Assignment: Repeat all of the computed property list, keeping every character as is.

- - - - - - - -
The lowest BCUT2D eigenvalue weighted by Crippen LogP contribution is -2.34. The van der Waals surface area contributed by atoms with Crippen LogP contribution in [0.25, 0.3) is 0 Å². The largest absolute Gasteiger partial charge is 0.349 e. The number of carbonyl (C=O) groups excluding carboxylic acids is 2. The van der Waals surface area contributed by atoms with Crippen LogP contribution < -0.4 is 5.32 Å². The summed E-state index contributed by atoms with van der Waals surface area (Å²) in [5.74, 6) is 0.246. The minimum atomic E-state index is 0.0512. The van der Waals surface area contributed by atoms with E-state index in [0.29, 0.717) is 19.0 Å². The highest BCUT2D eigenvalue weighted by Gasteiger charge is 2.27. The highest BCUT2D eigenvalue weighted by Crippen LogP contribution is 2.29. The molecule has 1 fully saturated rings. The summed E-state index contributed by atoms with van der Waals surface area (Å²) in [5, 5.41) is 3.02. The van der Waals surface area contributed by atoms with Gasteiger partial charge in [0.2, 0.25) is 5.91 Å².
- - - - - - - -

The lowest BCUT2D eigenvalue weighted by Crippen LogP contribution is -2.34. The van der Waals surface area contributed by atoms with Crippen LogP contribution in [0.25, 0.3) is 0 Å². The largest absolute Gasteiger partial charge is 0.349 e. The number of carbonyl (C=O) groups excluding carboxylic acids is 2. The van der Waals surface area contributed by atoms with Crippen LogP contribution < -0.4 is 5.32 Å². The summed E-state index contributed by atoms with van der Waals surface area (Å²) in [5.74, 6) is 0.246. The minimum atomic E-state index is 0.0512. The van der Waals surface area contributed by atoms with E-state index in [0.29, 0.717) is 19.0 Å². The highest BCUT2D eigenvalue weighted by Gasteiger charge is 2.27. The highest BCUT2D eigenvalue weighted by Crippen LogP contribution is 2.29. The molecule has 1 fully saturated rings. The summed E-state index contributed by atoms with van der Waals surface area (Å²) in [5, 5.41) is 3.02. The van der Waals surface area contributed by atoms with Gasteiger partial charge in [0.2, 0.25) is 5.91 Å².